img

If you opt to add an extension tube between macro lens and camera, the magnification ratio will be increased. You will be able to capture only portions of the slide. This may be acceptable if you are willing to stitch the pieces together.

Another type of slide duplicator has a built-in lens. I have seen them only for full-frame. When used with APS-C cameras, they will crop out the edges of the slide, but that isn't an issue for you.

0
2

I'm currently digitally duplicating my large old slides collection with a different, home-brew setting:

  • Laptop screen as light source (showing a 100% white image).
  • Slide placed some 40 mm above the screen, to de-focus the screen's pixel structure (glued together a cardboard slide holder for that purpose).
  • Low ambient light (screen covered outside the scanning area).
  • Place the camera so that a portrait slide nearly fills the sensor height (my lens/camera config: EOS M, 18-55 kit lens plus 10 mm extension tube between body and lens, zoomed to nominally 32mm focal length).
  • Using f/11 gives enough depth of field to account for non-planar slides.
  • Auto-focus works well.
  • Manual exposure adjusted to nicely fill the histogram.
  • Always use the slides in their natural orientation, so no rotation is necessary in post-production.
  • A quick-and-dirty post processor program does portrait/landscape detection and automatic 3:2 cropping, as well as a fixed 1.5 gamma correction.

The resulting roughly 2000*3000 pixels capture my slides' resolution well enough. A few slides need manual care, but the majority turns out quite usable. Yes, I'm wasting lots of megapixels, but my slides don't need more resolution.

To my (positive) surprise, the kit zoom lens delivers a sharp image, even used outside its spec, with the extension tube. Of course it helps that with my setting, I'm staying far away from the corners.

With this setting, I'm able to do about 200 slides per hour.

Cost factor: I had to buy an extension tube set (30 EUR).

Your 100mm macro lens should be able to do the same, without distance rings.

Regarding ambient light: I found it easier to dim down the lights and have free access to the slide holder than to build a light shielding.

9
  • I do more or less this as well for 4x5 slides because I haven’t found a good, cheap duplicator for those – the main difference being that I have the camera on a copy stand pointing downwards and place the slides on a light table that gives very even, white light. But it’s not ideal. The background and ambient light from around the edges seeps through and makes the lighting uneven, with edges being too bright compared to the centre. My digitisations are often of artwork and intended for high-quality publication use, so it needs to be quite good quality. Jan 25 at 11:55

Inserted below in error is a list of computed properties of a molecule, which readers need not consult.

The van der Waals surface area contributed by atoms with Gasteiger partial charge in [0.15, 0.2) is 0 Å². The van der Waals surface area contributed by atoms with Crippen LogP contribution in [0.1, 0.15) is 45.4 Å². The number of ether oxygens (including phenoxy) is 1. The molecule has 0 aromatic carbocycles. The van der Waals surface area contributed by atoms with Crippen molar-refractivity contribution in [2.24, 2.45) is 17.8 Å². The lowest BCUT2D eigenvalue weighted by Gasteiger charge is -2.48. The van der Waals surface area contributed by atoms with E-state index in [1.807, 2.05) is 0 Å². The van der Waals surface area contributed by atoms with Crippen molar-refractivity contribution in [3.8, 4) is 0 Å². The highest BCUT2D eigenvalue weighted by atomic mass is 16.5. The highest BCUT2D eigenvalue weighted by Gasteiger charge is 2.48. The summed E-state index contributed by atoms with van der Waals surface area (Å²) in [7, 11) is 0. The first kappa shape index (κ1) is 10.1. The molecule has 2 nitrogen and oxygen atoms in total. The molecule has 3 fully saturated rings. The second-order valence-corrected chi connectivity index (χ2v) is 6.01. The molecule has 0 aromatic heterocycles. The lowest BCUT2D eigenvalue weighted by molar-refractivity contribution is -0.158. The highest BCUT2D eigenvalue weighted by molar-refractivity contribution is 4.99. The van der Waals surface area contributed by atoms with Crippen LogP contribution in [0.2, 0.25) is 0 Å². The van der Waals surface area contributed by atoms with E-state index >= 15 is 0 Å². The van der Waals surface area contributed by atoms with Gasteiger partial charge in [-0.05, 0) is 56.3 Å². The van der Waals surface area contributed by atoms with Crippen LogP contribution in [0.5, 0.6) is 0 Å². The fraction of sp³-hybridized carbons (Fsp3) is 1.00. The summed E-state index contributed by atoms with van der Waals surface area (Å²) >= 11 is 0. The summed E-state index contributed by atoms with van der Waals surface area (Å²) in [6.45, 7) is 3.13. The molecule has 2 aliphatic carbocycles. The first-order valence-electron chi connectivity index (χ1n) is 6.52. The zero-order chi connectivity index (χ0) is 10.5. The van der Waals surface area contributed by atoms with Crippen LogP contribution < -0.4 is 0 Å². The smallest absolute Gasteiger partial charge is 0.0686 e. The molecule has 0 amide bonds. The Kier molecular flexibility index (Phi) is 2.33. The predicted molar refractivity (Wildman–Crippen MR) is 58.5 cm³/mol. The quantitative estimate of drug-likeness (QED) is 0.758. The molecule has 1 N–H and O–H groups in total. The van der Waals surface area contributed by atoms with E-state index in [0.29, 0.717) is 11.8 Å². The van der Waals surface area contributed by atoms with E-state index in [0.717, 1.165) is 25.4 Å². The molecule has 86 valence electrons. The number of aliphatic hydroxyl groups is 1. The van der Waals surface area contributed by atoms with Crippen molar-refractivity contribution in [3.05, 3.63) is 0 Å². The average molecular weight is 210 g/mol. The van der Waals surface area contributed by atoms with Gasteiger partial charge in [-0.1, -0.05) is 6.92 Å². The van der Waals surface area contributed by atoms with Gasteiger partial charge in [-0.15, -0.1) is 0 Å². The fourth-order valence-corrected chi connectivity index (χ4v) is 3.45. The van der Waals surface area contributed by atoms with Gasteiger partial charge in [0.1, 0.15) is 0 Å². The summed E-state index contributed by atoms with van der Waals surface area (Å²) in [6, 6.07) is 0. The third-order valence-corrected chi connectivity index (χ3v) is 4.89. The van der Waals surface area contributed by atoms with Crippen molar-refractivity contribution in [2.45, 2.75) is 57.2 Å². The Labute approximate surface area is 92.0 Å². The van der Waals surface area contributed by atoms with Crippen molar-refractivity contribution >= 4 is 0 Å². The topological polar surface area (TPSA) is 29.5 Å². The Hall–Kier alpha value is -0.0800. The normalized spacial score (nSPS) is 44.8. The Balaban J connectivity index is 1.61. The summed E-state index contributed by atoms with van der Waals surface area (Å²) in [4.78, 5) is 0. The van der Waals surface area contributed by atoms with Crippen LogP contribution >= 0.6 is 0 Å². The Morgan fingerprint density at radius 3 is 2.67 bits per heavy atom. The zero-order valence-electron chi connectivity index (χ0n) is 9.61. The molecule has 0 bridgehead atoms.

• I have a Pixl-Latr film holder and mask that works well for reducing stray backlight in the simpler setup, but it doesn’t help with ambient light coming in between the lens and the slide. I’ve used black fabric to block out all ambient light, but it’s not very efficient, I’ve also tried with a black-lined box, but because the copy stand is about 80 cm tall, the box had to be huge and thus heavy. In both cases, of course, I had to move the cover (fabric/box) for every slide change. A duplicator, if properly set up, gets rid of both those issues. Jan 25 at 12:02
  • @JanusBahsJacquet For high-quality reproduction, I'd change a lot about my setting. Light table, real macro lens, light shielding, to name the most important ones. Jan 25 at 12:03
  • 2
    @JanusBahsJacquet you need high quality output but purchased a cheap consumer accessory to achieve the task which I don't really understand. Having looked a bit at the product, I really can't think of what you could do with it that you couldn't do... without it.
    – MrUpsidown
    Jan 25 at 12:28
  • @MrUpsidown The primary issue (as the comment above says) was ambient light hitting the lens from between the lens and the slide, most notably on the smaller 35mm slides. Adding a light-tight tube from lens to slide holder gets rid of that, which is what I’m at least hoping will be enough to get quality output. It’s never going to be drum-scanner level, but I can live with that. Jan 25 at 12:32
0

Not really an answer, but way too long for a comment.

Here's the thing about macro lenses: Most of them are optimized to give the flattest field of focus at minimum focus distance. The flat field correction used to give best performance at MFD means at infinity focus the lens will not necessarily have as flat a field of focus.